3. Business travel is not practical or needed

At a job fair geared to job seekers with disabilities, David was rejected out of hand by a recruiter because his openings involved travel — and David has CP. The recruiter who spoke with David was conducting his search for qualified job candidates under a misconception.

People who have a disability travel all the time. There is absolutely no reason to assume that a person with a disability cannot travel on business.

If a worker isn’t given assignments that involve travel only because of her disability, she misses an opportunity to grow and (even more importantly) to demonstrate what she can do on the job.

Often business travel involves sales or persuasion in some way, and such success on the road can tangibly impact a company’s bottom line. Networking done during business travel can bring an influx of new ideas, new tools, new intelligence and, potentially, new employees and new customers.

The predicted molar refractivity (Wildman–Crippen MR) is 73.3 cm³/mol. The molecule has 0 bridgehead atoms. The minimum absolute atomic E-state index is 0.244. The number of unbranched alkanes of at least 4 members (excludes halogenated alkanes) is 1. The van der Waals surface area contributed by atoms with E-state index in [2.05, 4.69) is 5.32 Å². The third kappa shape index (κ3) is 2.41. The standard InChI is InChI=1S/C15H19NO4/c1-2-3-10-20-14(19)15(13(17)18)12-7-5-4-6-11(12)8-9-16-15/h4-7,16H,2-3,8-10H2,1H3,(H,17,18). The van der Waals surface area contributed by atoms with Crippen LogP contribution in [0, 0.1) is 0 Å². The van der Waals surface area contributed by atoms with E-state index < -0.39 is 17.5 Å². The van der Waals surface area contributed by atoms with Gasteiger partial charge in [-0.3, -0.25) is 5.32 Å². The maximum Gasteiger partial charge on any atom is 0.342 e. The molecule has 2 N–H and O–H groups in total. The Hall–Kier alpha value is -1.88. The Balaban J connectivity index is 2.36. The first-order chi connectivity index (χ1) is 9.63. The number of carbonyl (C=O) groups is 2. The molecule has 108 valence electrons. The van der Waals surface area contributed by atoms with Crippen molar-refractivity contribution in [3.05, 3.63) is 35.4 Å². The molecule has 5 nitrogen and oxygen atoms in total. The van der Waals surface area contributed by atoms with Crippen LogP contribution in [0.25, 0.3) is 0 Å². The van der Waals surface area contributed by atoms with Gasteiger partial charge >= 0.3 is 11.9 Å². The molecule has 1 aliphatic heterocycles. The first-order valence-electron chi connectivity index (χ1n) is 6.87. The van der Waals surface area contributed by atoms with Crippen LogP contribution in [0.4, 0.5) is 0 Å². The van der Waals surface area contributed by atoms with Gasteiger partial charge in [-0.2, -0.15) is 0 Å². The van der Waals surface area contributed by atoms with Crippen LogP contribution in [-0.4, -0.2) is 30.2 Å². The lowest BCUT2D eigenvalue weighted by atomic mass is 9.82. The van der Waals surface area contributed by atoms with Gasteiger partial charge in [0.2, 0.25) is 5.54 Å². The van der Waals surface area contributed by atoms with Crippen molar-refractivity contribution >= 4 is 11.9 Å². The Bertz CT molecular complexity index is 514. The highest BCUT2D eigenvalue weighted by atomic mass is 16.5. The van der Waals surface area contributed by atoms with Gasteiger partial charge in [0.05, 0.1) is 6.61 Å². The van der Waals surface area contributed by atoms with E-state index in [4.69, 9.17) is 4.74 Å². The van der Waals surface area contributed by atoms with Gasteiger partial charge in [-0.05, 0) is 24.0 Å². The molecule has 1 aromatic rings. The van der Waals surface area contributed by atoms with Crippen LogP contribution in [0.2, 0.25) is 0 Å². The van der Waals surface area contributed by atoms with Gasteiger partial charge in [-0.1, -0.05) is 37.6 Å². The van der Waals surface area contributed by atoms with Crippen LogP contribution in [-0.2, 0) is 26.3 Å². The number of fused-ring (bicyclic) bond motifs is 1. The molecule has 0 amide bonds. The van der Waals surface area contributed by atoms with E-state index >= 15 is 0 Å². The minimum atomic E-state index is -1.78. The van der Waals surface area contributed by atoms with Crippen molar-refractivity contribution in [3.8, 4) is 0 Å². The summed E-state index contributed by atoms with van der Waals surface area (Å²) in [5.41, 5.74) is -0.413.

A business traveler is a goodwill ambassador as well as a scout. An achieving worker with a disability may miss out on such an important contribution. An employer is risking an opportunity by not sending its best persuaders – perhaps those with a slightly different perspective about product design or service delivery because they happen to have some form of disability.

For me that’s a strong argument for diversity in the workplace and one of the key problem solving tools a job seeker with CP can use to gain entry into the mainstream workplace.

So, your youngster with CP needs to equip him or herself with these problem solving tools to challenge personal assumptions about job seekers with disabilities – especially these three misconceptions. It’s a form of personal preparation you can foster in your future job seeker by occasionally noting when these issues gain attention (sometimes negatively but often positively) in our public media.